Only in the world of 007 would Denise Richards be cast as a nuclear physicist – and one called Christmas Jones at that. The rot had been setting into Brosnan’s tenure since Tomorrow Never Dies (1997), but the nudge wink approach adopted throughout Moore’s residence was well and truly back following the Dalton years (the most underrated Bond in my book) and Brosnan’s solid debut GoldenEye (1995). While Robert Carlyle is better than the material he’s given playing international terrorist Francis Begbie… sorry, Renard, the narrative is all over the place, while the stunts merely reheat what we’ve seen before (ski chase? Yep. Helicopter action? You betcha). And let’s not forget that immortal line given by a post-coital Bond to Jones: “I thought Christmas came only once a year.” Wahey!

4. Octopussy (1983)


While Moore’s sixth outing in the tuxedo has its merits – an inclination towards a more serious plot being the most welcome – there’s a point in Octopussy when the cast and crew probably looked at each other and collectively realised that, by being a Roger Moore Bond movie, it therefore should contractually get very silly indeed. Moore must have raised an eyebrow in the way only Moore can when he read in the script that he’d have to get dressed up in a clown outfit to save the day. Maud Adams is at least Moore’s age and is the best thing about the film (the movie is named after her character after all), but Louis Jourdan doesn’t cut the mustard as the villain and tennis pro Vijay Amritraj should probably have stayed on the courts rather than turn up as Bond’s Indian ally Vijay.

5. Quantum Of Solace (2008)

Quantum Of Solace

The fates were against Quantum Of Solace. The back-to-basics Casino Royale had given the franchise the shot in the arm it so desperately needed and the pressure was on from the studio to keep the cash tills ringing. The decision to directly follow the events of Casino Royale certainly made sense as it provided the opportunity to explore the themes thrown up by Bond’s traumatic previous outing. However, the Writers Guild of America strike proved a crippling blow to the script’s development and things got so bad that Craig himself ended up trying to rewrite certain scenes. The script’s lack of cohesiveness shows in the undercooked dialogue, while director Marc Forster’s lack of action credentials revealed itself in the uneven set pieces; many of which tried to emulate the jittery Bourne-style shaky cam, but came off as confused and second-rate. A film that leaves you shaky, but not stirred.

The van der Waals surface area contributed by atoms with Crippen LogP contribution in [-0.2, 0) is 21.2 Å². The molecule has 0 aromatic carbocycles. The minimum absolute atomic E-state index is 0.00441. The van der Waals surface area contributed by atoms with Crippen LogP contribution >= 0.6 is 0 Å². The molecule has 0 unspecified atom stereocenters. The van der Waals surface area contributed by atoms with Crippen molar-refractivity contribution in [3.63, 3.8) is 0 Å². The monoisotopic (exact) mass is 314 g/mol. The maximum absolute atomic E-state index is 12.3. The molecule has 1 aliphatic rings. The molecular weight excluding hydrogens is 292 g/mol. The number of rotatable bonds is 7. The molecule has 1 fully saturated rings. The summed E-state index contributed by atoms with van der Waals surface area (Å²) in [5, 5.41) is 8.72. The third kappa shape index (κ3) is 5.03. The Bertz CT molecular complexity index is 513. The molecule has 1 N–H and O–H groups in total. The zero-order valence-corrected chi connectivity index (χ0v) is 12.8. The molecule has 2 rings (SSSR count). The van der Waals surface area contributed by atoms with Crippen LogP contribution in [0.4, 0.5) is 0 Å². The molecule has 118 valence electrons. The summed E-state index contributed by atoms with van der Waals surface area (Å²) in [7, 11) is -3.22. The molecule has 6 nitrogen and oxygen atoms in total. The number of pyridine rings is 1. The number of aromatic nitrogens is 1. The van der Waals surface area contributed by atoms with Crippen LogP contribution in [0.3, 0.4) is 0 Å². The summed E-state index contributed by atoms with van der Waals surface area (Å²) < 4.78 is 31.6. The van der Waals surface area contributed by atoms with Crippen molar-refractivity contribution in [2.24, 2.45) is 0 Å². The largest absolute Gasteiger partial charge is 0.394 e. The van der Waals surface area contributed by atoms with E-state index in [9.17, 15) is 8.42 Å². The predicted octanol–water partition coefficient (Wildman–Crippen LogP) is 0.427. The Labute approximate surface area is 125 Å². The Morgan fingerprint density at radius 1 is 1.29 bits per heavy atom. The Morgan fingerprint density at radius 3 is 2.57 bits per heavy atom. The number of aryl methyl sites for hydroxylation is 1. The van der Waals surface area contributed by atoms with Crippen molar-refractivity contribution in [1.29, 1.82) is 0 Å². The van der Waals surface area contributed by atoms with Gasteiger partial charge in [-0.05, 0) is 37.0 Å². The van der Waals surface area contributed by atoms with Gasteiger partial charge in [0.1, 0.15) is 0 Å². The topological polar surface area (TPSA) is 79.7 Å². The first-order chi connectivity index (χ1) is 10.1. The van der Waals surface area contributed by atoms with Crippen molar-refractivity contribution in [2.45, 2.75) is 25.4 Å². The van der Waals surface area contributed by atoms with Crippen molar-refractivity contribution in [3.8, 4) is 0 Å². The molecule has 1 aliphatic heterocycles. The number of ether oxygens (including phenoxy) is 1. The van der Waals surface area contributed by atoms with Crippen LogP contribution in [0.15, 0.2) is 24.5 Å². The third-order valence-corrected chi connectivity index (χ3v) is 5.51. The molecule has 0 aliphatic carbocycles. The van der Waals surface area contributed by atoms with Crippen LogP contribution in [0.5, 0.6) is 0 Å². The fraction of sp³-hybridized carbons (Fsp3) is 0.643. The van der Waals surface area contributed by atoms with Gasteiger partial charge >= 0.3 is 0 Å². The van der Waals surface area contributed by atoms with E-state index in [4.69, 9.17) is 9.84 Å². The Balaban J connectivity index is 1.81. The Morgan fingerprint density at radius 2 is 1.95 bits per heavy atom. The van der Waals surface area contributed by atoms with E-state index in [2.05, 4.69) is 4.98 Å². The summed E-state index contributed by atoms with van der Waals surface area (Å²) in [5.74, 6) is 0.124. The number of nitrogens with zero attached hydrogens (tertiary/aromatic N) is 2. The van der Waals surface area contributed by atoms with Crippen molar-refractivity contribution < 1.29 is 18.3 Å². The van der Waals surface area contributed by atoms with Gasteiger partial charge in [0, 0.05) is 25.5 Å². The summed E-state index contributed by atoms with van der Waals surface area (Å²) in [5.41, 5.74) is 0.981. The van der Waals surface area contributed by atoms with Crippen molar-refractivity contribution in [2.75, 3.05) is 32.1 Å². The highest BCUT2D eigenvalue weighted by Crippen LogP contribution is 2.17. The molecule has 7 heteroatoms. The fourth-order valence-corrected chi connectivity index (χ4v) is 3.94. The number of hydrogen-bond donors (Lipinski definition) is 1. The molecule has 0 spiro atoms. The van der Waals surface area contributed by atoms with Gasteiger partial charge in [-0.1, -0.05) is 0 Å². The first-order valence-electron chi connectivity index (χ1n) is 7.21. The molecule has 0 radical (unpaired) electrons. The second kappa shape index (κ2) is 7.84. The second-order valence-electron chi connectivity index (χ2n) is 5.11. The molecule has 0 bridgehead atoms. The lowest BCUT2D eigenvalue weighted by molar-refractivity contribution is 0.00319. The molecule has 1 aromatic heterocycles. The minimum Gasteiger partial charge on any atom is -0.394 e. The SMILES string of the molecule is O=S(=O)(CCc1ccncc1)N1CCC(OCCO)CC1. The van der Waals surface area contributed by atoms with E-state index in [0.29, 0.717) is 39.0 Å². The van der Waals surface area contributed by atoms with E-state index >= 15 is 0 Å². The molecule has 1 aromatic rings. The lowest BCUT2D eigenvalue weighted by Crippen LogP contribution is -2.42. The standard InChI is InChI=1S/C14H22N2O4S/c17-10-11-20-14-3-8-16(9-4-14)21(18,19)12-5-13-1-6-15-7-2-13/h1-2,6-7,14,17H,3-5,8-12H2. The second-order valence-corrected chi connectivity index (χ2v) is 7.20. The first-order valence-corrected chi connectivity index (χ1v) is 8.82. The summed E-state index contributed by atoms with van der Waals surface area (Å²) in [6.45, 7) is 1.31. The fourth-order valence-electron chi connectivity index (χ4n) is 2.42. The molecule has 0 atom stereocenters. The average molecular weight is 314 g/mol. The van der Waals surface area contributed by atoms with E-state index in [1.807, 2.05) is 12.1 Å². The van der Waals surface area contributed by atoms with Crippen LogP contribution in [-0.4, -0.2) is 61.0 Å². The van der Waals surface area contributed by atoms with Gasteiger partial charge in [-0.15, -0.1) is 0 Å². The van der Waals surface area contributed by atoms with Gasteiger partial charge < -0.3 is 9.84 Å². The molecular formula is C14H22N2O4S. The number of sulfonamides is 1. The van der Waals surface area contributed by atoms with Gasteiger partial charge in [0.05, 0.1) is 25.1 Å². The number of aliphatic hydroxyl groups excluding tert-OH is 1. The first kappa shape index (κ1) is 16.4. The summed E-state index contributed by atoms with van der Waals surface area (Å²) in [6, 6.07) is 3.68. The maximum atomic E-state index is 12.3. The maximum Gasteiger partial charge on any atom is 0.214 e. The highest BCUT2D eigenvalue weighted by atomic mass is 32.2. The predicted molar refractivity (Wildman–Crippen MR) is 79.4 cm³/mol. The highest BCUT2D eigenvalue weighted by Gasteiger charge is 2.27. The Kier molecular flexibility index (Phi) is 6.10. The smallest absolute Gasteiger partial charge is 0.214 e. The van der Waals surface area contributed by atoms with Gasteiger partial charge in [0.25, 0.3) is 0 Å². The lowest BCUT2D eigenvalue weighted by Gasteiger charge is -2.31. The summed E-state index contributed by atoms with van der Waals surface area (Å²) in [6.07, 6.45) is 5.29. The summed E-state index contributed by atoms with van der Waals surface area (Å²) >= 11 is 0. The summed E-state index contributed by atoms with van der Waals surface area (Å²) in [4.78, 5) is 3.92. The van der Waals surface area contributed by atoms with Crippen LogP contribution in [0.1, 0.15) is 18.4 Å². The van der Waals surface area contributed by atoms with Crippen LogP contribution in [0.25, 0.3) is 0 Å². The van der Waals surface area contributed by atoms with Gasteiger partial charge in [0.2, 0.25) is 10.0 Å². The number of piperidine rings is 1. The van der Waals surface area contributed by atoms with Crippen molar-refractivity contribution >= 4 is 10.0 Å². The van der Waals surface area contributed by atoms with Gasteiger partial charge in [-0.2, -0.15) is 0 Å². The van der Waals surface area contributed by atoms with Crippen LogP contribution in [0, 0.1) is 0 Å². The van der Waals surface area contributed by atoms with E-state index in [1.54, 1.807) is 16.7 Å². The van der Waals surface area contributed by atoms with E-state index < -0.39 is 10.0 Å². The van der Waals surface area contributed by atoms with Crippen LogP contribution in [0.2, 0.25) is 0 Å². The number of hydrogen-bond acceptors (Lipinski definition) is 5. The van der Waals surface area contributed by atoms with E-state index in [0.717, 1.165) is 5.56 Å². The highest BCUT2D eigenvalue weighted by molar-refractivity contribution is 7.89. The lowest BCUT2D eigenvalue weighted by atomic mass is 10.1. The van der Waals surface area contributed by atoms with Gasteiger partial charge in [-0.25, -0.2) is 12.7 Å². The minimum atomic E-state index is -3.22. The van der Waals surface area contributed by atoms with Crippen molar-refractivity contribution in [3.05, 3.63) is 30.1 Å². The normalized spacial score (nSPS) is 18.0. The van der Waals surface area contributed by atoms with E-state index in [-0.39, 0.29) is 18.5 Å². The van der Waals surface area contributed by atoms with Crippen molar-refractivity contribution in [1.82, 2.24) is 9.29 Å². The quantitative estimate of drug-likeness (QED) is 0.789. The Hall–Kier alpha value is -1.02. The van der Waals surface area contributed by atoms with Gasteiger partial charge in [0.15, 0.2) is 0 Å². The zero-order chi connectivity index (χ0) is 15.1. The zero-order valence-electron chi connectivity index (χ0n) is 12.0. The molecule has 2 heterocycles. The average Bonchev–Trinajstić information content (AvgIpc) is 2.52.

Review – 3 Days To Kill

If you thought the world needed another B-movie about an ageing American CIA agent laying waste to half of Paris, you’ll probably think again after watching this sloppy Eurotrash from journeyman McG.

No-one's happier to see Costner back on the big screen than I, it's just a shame it's in something as underwhelming as 3 Days To Kill

No-one’s happier to see Costner back on the big screen than I, it’s just a shame it’s in something as underwhelming as 3 Days To Kill